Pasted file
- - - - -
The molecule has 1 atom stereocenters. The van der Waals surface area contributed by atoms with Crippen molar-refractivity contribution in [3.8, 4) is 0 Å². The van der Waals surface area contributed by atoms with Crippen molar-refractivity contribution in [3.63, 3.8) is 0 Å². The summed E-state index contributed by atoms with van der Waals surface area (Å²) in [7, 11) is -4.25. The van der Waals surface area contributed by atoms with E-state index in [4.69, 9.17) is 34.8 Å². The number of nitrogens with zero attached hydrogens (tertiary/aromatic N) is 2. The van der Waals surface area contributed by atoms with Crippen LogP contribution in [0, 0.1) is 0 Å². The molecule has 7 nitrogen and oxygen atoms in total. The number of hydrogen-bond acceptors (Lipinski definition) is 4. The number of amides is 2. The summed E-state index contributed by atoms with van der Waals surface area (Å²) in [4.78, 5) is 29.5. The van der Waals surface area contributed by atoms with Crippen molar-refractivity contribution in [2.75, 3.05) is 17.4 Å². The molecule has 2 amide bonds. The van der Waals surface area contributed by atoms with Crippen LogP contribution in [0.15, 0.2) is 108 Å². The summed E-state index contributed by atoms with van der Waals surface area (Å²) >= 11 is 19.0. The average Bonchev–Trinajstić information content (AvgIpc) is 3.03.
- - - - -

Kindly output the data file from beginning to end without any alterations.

The molecule has 1 atom stereocenters. The van der Waals surface area contributed by atoms with Crippen molar-refractivity contribution in [3.8, 4) is 0 Å². The van der Waals surface area contributed by atoms with Crippen molar-refractivity contribution in [3.63, 3.8) is 0 Å². The summed E-state index contributed by atoms with van der Waals surface area (Å²) in [7, 11) is -4.25. The van der Waals surface area contributed by atoms with E-state index in [4.69, 9.17) is 34.8 Å². The number of nitrogens with zero attached hydrogens (tertiary/aromatic N) is 2. The van der Waals surface area contributed by atoms with Crippen LogP contribution in [0, 0.1) is 0 Å². The molecule has 7 nitrogen and oxygen atoms in total. The number of hydrogen-bond acceptors (Lipinski definition) is 4. The number of amides is 2. The summed E-state index contributed by atoms with van der Waals surface area (Å²) in [4.78, 5) is 29.5. The van der Waals surface area contributed by atoms with Crippen molar-refractivity contribution in [2.75, 3.05) is 17.4 Å². The molecule has 2 amide bonds. The van der Waals surface area contributed by atoms with Crippen LogP contribution in [0.15, 0.2) is 108 Å². The summed E-state index contributed by atoms with van der Waals surface area (Å²) >= 11 is 19.0. The average Bonchev–Trinajstić information content (AvgIpc) is 3.03.